Duke of Burgundy Butterflies are rare these days but thanks to the communal spirit of another amateur lepidopterist we find them easily and in return point out an equally rare corn bunting, singing his heart out trying to be noticed.
Nearby was this beautiful flower that likes to have its feet wet — it is said to be common but I’d never seen it before —
Despite recent sunny weather it seems to have been a slow year for butterflies but in the last few days Painted Ladies have arrived all the way from Africa, one of only two migratory butterflies that we see in the UK. No Clouded Yellow as yet.
You can tell a lot about a place when you visit its more intimate corners.
I was recently caught short at Braemar Castle in the Highlands of Scotland.
Overlooking a magnificent stretch of the River Dee one could imagine a member of the royal family fly fishing in these beautiful waters. Location, location, location! The 17th century interiors were closed to us due to Covid but the downstairs, outside loo had kindly been left open by the community charity which leases the building from the Farquharson clan leader and works to maintain its fabric. They must all work very hard — in lots of places the rendering is parting from the underlying higgledy-piggledy masonry which is crumbling in the elements — one can feel the old place sucking up all the money and efforts of the volunteers that tend it!
Down in Fife in the town of my ancestors (and Bill’s youth) we visited the museum and public library.
Here we enjoyed the magnificently renovated basement lavatories with their tactile, sensuous mahogany seats and splendid door furniture. All resplendent in an aura of chlorine and civic pride.
The gents was equally spectacular though my companion was reluctant to photograph the facilities. The librarian swelled with pride as we congratulated her and admitted that because it is a listed building it had been a meticulous and very expensive refurbishment (£2,500,000 from Fife Council).
The Isle of May is in the North Sea, 5 miles from the mainland of Scotland, off the East coast in the mouth of the Firth of Forth, we visit it in May and the ocean is like a mill pond.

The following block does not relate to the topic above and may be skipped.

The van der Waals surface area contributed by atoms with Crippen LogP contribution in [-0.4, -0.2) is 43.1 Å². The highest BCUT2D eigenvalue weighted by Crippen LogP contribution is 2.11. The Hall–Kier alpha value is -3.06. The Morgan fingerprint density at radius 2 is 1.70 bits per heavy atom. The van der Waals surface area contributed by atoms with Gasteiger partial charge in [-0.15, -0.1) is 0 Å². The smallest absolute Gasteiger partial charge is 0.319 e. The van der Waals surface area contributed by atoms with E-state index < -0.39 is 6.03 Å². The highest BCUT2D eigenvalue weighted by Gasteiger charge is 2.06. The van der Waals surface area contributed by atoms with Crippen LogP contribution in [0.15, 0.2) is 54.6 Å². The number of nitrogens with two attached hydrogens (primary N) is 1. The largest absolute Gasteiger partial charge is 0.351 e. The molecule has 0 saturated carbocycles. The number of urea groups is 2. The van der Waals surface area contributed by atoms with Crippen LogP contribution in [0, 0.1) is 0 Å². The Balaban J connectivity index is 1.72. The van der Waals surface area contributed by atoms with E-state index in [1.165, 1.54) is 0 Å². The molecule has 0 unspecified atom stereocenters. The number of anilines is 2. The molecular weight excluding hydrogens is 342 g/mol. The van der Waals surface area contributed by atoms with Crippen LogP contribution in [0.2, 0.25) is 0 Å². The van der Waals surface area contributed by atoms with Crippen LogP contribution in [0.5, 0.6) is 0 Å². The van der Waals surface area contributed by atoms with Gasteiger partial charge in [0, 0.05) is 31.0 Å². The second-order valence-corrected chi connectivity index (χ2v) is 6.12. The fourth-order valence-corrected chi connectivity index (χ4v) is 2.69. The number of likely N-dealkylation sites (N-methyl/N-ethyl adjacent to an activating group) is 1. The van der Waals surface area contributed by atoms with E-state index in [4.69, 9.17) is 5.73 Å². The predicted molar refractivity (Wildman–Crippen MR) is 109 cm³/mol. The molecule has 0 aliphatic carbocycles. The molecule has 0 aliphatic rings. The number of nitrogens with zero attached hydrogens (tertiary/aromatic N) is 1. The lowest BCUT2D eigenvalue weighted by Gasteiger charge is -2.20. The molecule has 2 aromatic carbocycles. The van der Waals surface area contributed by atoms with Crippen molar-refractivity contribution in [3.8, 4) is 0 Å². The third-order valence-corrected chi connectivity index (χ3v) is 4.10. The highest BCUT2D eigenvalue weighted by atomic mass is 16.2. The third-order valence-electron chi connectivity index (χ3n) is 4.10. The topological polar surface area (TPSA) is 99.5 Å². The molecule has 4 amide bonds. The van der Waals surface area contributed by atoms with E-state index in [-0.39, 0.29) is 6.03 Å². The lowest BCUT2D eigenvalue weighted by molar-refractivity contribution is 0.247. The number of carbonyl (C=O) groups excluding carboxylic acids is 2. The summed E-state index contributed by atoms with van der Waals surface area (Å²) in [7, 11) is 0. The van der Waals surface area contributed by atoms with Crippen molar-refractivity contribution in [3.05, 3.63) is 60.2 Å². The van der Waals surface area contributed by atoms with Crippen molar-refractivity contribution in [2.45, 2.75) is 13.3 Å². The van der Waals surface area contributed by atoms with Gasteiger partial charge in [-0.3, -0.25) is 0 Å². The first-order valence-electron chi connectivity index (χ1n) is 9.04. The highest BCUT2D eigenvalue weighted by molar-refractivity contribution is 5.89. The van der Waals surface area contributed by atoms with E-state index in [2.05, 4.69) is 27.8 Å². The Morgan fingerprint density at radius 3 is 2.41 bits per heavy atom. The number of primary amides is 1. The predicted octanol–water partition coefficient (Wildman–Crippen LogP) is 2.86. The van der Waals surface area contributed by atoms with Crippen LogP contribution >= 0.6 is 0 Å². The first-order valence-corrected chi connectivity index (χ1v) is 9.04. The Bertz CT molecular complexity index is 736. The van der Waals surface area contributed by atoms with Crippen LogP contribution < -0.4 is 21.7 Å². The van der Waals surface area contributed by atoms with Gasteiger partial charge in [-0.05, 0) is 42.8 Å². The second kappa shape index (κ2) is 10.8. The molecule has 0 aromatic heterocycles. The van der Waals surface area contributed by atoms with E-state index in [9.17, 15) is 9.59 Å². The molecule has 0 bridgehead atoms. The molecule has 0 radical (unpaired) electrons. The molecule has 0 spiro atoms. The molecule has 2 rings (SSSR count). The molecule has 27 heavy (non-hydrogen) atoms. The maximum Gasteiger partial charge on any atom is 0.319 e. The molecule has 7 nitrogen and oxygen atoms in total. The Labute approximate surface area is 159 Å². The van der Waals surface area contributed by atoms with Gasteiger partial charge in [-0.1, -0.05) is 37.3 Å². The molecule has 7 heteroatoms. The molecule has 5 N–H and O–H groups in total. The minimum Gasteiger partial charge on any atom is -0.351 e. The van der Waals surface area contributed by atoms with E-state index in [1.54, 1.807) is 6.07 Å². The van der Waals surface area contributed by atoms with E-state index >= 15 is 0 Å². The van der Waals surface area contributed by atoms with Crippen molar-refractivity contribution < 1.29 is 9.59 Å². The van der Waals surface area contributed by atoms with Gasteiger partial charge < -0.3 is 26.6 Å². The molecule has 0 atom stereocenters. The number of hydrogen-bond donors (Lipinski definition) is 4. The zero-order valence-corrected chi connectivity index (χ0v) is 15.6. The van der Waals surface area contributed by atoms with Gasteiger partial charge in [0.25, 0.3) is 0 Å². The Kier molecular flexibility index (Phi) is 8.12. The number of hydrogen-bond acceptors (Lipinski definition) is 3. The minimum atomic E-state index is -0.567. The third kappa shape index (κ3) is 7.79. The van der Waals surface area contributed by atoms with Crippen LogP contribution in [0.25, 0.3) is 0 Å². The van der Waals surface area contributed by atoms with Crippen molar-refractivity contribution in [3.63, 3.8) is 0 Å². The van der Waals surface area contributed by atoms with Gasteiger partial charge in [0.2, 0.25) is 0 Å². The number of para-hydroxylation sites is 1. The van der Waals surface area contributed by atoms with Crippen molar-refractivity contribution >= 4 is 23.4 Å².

As we head off up the footpath to the side of the island favoured by the seabirds, because of the high cliffs, a cloud of kittiwake announce themselves — lots of birds say their name but none as clearly or as often as the kittiwake! There are two species of Kittiwake in the world — the black-legged and the red-legged. They are thus easily spotted and identified and are enchanting little gulls.
There were more than 3000 breeding pairs on the Island at a recent count but they do not restrict themselves to off-shore Islands — we saw them on cliffs in Dunbar.
There are about 200,000 seabirds on May which is less than a mile long and 1/3 mile wide, and we have come to see some of the ones that we do not see on the mainland, up close, and to appreciate the scale of the seabird colony.
The puffins, there are about 40,000 pairs, nest on the grassy tops and that is where the rabbits come in. They dig the holes that the puffins populate.
Puffins looking out to sea, waiting for their mates to return from sea with their bills loaded with sand eels.
They are very alert — their young pufflings are very vulnerable until they can fly and swim. Airborne predators can reach the island like this Greater Black Backed Gull.
The next layer down in this colony are the auks — the Razorbills (about 3000 breeding pairs) near the tops of the rocky cliffs and the Guillemots (23,000 breeding pairs), lower down nearer the sea.
On the sea, bobbing along in twos and threes are Eider drakes like these fine fellows, we stepped over a number of their mates incubating eggs in rocky crevices along the foot path.
As we leave, the boat circumnavigates this magic isle so that we can see the dramatic sea cliffs from below and we can really appreciate the safety they afford to the hundreds of thousands of nesting birds. Nobody climbs them to collect eggs any more. But, no longer manned, the lighthouse and the foghorns still protects shipping in the Forth as they has since 1635!
It may look like Cornwall but you can tell it’s not Cornwall because there aren’t any people, police, naval ships, radar installations, helicopters or motorcades. And no G7 demonstrators — a beach near my daughter’s Cornish home has been piled high with the undead bodies of middle aged ladies dressed as dead mermaids! All very artistic. No, this is Wales, this week at Cwm Tydu and I had no idea that this part was so beautiful.
One or two midges by the stream and butterflies in the meadow. Best of all (you may remember how long I hunted these last year) there are choughs! Spotted by chance and very active probing for ants on the grazed sward, just as they like it, courtesy of wild ponies.
Its a shame their bills and feet are so muddy, you can’t see how vibrantly red they are. Never mind — the news is good about these rare birds because the previous day we saw a chattering of them swooping above Bird Rock, north of Aberystwyth showing the splayed, finger-like feathers at the ends of their wings– seems their numbers may be on the up.